AN AWARD-WINNING children’s author has delivered a keynote speech at a Cumbrian education conference, dubbed as one of the biggest of its kind in northern England.

Frank Cottrell-Boyce, also a screenwriter and an actor, who wrote novels such as Millions along with upcoming title Runaway Robot, spoke at the Northern Lights conference at the University of Cumbria’s Fusehill Street campus yesterday.

The event was a day of debate, celebrating good practice and exploring the biggest issues faced by schools and educational figures across the region.

Staged by the University’s Institute of Education, the influential event was in partnership with St Ninian Catholic Federation, which runs St Margaret Mary’s and St Cuthbert’s Schools in Carlisle.

Along with keynote speeches, the conference also included sessions such as ‘Broad and Balanced’ exploring curriculum issues to a panel-led debate entitled ‘NorthernEd – powerhouse or poorhouse?’

Speaking after his lecture to staff and students, Frank said: “I’ve come to this event because as a children’s writer, you go to a lot of schools and you see the importance of reading for pleasure, which is a magic bullet.

“Children who read for pleasure tend to do really well in schools, but also really well in life as well, not necessarily all at school.

“You need to keep saying that message, because parents want the best of their kids, they’ll fork out for tuition, and move house to be near a better school.”

But Frank added: “Nothing works as well as a mum and dad reading to their kid.”

The conference saw a range of speakers from across the educational spectrum share their thoughts on the topic, and its impact regionally and nationally.

Jacky Kennedy, the headteacher at St Joseph’s Catholic High School in Workington, plus Ed Dorrell, deputy editor and head of content of the Times Educational Supplement, were among the speakers.

University vice chancellor, Professor Julie Mennell, said: “Education, we know, has the power to transform people’s lives, communities and countries. With power to spark passionate rhetoric and debate, education is never far from the headlines.

“From teacher training and retention, school accountability, inspections or raising standards and attainment, Northern Lights will shine a spotlight on the sector in a way never before witnessed here in Carlisle, the Great Border City where we have a rich heritage of providing quality teacher training and professional development.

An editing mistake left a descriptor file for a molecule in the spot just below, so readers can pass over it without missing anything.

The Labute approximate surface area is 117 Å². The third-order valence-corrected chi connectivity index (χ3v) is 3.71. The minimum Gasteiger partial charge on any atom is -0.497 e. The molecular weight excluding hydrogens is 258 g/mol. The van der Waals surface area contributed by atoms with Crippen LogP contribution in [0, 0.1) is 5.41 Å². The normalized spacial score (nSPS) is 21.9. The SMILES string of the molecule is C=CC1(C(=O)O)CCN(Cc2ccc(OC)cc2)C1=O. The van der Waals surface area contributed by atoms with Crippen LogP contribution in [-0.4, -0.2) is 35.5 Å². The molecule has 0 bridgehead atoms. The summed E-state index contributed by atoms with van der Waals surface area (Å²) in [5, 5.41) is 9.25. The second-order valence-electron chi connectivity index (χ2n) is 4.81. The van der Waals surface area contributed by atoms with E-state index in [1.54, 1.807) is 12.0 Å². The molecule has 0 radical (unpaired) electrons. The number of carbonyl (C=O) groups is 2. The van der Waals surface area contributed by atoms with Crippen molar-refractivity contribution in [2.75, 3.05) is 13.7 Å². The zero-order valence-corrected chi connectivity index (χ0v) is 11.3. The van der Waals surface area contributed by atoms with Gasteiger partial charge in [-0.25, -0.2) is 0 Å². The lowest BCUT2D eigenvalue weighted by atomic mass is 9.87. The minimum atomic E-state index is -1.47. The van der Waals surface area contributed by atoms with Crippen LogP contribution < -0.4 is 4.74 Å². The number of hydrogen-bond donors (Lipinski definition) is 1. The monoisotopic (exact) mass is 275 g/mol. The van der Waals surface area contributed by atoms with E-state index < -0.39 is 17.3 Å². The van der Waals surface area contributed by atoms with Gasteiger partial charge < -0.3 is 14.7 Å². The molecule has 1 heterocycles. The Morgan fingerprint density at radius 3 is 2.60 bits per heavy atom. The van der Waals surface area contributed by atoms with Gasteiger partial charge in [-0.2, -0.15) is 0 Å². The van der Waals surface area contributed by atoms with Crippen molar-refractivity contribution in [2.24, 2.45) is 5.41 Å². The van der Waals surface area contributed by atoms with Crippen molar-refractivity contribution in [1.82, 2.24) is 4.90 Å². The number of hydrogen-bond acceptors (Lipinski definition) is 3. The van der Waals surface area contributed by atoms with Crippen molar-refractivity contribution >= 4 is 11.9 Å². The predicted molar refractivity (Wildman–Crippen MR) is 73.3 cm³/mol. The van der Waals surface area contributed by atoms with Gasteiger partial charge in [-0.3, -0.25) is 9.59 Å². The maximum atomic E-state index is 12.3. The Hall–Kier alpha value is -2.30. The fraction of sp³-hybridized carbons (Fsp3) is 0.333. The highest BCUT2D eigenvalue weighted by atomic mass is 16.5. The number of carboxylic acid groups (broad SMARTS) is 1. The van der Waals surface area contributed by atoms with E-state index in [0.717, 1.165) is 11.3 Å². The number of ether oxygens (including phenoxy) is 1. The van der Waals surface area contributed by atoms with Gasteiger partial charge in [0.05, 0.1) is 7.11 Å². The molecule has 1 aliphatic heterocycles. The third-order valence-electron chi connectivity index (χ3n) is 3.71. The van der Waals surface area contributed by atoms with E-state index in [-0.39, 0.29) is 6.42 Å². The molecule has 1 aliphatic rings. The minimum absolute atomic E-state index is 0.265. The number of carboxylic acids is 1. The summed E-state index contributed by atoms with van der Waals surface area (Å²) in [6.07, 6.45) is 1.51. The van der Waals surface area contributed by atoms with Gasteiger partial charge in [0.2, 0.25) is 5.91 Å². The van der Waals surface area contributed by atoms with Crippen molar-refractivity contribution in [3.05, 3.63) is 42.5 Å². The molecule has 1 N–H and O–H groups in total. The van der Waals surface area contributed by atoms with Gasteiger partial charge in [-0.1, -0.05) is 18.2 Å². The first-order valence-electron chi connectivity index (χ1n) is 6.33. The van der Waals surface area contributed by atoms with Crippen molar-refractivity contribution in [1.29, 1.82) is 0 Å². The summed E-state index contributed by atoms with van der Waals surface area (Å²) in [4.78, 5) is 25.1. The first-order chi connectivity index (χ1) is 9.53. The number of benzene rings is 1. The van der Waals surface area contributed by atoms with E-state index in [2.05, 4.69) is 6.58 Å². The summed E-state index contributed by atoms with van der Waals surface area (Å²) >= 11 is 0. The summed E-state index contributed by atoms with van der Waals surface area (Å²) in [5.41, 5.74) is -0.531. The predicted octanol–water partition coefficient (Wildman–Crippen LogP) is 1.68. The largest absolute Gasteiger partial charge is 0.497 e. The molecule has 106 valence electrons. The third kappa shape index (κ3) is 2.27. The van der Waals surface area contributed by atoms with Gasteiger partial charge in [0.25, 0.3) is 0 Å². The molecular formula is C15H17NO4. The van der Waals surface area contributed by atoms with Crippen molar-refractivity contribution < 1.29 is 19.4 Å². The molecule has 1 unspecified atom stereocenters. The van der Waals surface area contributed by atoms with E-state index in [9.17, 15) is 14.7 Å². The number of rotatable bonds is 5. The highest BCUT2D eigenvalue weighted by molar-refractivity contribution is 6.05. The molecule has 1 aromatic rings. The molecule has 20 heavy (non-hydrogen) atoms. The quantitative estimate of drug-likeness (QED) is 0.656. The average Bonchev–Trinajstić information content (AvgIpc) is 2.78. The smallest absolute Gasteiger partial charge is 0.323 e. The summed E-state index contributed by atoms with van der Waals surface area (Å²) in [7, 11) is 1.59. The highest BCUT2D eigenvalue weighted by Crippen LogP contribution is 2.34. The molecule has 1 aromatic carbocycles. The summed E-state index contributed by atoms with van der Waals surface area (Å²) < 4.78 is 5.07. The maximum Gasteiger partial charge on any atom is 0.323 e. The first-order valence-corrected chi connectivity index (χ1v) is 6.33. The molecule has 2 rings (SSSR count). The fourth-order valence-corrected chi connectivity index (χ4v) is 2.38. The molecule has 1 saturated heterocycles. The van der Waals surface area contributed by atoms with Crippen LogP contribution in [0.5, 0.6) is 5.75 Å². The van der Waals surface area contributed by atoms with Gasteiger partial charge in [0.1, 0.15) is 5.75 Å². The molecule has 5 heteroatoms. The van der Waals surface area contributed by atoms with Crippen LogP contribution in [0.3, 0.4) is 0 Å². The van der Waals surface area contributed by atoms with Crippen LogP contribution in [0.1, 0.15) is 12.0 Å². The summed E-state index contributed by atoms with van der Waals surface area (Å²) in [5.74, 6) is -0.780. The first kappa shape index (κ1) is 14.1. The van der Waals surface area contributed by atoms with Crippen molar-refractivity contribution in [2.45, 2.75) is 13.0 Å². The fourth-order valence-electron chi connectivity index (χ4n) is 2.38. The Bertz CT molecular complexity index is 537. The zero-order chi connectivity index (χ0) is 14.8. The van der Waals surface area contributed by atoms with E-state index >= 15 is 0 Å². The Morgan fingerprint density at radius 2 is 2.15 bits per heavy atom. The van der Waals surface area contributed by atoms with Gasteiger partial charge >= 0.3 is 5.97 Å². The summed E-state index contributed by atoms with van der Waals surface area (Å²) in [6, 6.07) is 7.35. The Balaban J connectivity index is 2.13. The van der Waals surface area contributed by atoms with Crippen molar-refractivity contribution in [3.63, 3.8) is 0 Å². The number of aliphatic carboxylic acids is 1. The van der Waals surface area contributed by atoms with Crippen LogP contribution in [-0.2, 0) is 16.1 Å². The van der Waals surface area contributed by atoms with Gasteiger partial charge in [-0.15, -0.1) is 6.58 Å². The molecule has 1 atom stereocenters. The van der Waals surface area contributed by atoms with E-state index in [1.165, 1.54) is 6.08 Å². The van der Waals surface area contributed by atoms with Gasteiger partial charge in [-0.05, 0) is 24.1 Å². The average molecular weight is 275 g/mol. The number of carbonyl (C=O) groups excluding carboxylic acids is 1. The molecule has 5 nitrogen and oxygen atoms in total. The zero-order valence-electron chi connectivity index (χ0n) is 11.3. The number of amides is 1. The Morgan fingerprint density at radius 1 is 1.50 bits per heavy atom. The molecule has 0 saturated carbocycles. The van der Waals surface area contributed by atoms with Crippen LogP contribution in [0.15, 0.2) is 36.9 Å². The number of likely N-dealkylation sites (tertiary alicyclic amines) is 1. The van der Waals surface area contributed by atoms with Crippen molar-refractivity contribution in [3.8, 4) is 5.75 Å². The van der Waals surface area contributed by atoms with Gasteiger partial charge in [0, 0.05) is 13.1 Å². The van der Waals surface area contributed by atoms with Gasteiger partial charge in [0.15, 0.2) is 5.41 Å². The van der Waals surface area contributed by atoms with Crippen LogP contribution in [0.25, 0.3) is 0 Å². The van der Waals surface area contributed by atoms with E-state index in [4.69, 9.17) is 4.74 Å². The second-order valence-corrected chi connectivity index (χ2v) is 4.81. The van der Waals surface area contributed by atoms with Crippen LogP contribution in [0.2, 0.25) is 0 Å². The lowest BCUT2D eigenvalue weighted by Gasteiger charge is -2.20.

“We are delighted to be working with the St Ninian Catholic Federation and proud to have hosted such an event here in Cumbria, where Charlotte Mason founded teacher education in Ambleside.

“We are in the business of possibility, empowering people to succeed so we welcome the opportunity to bring new thinking, skills and opportunity in this field for the benefit of the wider region and beyond.”

St Ninian Catholic Federation leaders Chris Wilkins, executive headteacher, and deputy headteachers Michael Merrick and Luke Denny are collaborating on the project with Ruth Harrison-Palmer, Kathryn Fox and Pete Boyd from the university’s Institute of Education.

The St Ninian team said: “The purpose of the event is to highlight successes but also the needs of an area that has long struggled to get the same attention as other parts of the country. The fact that children in the North have less chance of educational success than their peers in the South is a fundamental inequality we are determined to address.

“We hope that the conference can help develop discussion and networks to help drive that improvement and close the divide.

“We are proud to welcome so many voices from across the country, be these home grown or from further afield. It is an opportunity for academic discussion and debate to be a vehicle that allows professionals from the local area and all corners of the country to share best practice and build networks of excellent teaching and leadership.

“Closing the attainment gap and delivering the highest quality of education should be the aspirational target for all schools. We are hoping that this conference can be used by schools as an opportunity to be outward looking in their development, with the aim of ensuring success for all of our children regardless of their postcode or background.”

Nick Gibb, School Standards Minister, was due to speak at the event, but pulled out at the last minute due to business relating to Brexit in Westminster.